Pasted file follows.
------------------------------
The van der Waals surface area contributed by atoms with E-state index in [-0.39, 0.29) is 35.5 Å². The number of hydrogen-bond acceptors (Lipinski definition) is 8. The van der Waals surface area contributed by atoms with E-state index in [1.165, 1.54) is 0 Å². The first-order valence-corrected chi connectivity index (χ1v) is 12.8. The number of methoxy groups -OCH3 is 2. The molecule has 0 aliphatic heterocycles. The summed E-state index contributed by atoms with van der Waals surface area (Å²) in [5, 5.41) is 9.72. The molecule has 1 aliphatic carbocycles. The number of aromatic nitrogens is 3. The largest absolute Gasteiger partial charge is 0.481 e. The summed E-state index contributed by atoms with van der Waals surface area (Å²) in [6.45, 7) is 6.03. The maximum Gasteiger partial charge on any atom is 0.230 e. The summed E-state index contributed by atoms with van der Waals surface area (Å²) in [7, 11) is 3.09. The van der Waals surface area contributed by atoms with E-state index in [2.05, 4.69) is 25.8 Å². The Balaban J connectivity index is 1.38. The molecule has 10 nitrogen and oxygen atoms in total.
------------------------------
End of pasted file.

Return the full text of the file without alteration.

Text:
The van der Waals surface area contributed by atoms with E-state index in [-0.39, 0.29) is 35.5 Å². The number of hydrogen-bond acceptors (Lipinski definition) is 8. The van der Waals surface area contributed by atoms with E-state index in [1.165, 1.54) is 0 Å². The first-order valence-corrected chi connectivity index (χ1v) is 12.8. The number of methoxy groups -OCH3 is 2. The molecule has 0 aliphatic heterocycles. The summed E-state index contributed by atoms with van der Waals surface area (Å²) in [5, 5.41) is 9.72. The molecule has 1 aliphatic carbocycles. The number of aromatic nitrogens is 3. The largest absolute Gasteiger partial charge is 0.481 e. The summed E-state index contributed by atoms with van der Waals surface area (Å²) in [6.45, 7) is 6.03. The maximum Gasteiger partial charge on any atom is 0.230 e. The summed E-state index contributed by atoms with van der Waals surface area (Å²) in [7, 11) is 3.09. The van der Waals surface area contributed by atoms with E-state index in [2.05, 4.69) is 25.8 Å². The Balaban J connectivity index is 1.38. The molecule has 10 nitrogen and oxygen atoms in total.